The New York Times is running a feature designed to help women negotiate for and receive a raise from their employer. Even in today’s progressive society in the workplace, women earn less than men for the same job, even after controlling for factors like time away from the workforce for childcare.
According to the article, women take a different approach to negotiation than men. There is a double standard in perception; men who negotiate for higher pay are seen as as strong or attractive while women in the same situation are seen as unattractive.
The division where I work is more matriarchal than most: most of the managers, directors, and vice presidents are women; I work with almost all women; and the men who I do work with seem less ambitious than the women. This seems to be an interesting role reversal, and I don’t see this in other divisions within my company. I am not privy to salary information, however.
Here are some of the better suggestions from the article.
The article suggests women be proactive and ask for a raise at opportune moments rather than wait for a boss to notice accomplishments. In my experiences, bosses may notice accomplishments, but if I don’t mention compensation, the topic would never come up.
In addition to speaking out, be prepared. In my company, every pay grade and every job function have base salary and full compensation market reference ranges. The low number of the range is supposedly the median salary (or full compensation amount) for the lowest-earning quartile while the high number is the median salary (or full compensation amount) for the highest-earning quartile. Your range pertains to people performing the same job in the same location across the industry. It’s unclear, however, exactly how the survey of compensation is conducted.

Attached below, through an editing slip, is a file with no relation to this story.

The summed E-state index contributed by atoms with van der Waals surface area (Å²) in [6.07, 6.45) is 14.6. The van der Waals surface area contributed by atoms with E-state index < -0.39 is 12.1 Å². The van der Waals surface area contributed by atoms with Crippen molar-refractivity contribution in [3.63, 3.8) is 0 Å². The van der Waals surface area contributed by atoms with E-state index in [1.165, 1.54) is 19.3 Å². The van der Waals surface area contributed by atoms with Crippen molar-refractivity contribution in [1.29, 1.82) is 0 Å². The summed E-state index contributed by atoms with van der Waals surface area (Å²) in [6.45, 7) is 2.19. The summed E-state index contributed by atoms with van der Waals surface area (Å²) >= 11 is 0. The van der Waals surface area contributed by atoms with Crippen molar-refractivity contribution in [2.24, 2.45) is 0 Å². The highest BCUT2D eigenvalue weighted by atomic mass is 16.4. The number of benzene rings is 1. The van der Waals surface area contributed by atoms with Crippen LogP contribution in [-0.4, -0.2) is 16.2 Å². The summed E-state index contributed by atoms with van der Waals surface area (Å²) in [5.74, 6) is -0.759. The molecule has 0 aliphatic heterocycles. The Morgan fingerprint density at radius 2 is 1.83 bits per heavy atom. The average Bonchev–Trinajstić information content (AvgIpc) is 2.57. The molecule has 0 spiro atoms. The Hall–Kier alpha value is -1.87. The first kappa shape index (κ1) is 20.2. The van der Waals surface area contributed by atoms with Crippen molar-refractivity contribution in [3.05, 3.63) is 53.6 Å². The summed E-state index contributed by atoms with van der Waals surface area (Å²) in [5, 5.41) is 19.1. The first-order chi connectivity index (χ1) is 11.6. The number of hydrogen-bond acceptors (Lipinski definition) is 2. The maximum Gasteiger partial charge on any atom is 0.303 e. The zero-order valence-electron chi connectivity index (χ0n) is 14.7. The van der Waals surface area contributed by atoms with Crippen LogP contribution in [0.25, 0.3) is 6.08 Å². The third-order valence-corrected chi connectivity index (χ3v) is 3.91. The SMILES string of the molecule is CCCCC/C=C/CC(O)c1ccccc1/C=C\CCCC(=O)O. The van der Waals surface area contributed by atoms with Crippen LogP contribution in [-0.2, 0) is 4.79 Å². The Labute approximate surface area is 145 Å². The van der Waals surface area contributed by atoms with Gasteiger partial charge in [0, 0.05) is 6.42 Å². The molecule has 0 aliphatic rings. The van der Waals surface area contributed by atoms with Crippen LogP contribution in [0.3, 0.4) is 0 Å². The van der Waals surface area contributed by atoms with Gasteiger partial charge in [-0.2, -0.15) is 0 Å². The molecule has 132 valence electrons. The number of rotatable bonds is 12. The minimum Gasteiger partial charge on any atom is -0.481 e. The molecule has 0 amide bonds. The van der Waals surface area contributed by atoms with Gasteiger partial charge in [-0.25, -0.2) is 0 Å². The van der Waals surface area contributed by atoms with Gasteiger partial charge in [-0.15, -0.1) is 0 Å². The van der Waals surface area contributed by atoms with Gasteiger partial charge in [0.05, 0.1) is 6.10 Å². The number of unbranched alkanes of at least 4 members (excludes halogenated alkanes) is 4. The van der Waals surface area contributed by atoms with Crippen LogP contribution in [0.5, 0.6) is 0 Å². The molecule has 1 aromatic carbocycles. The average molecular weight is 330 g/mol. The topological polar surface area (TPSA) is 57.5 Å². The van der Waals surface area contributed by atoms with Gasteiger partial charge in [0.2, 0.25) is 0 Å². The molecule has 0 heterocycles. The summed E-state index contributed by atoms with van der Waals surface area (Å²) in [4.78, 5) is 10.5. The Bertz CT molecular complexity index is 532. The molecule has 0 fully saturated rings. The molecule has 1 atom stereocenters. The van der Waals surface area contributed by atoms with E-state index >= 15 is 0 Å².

Beyond the company-provided data, it’s better to research the market with sites like PayScale and Glassdoor. While the information is likely not very accurate, and even with reaching thousands of people across the country there might not be a large enough sample, you might be able to determine if you are significantly under-compensated.
Know your audience when you negotiate. “Women are more likely to be successful if they explain why their request is appropriate, but in terms that also communicate that they care about maintaining good relationships at work,” according to the article. Consider the other person’s point of view and the company’s best interest. If you mention you have another offer from outside the company, this could make your boss defensive, and this approach could backfire.
In your workplace, what are the differences in approach between men and women, and what approaches tend to be successful in negotiations?
A Toolkit For Women Seeking a Raise, Tara Siegel Bernard, New York Times, May 14, 2010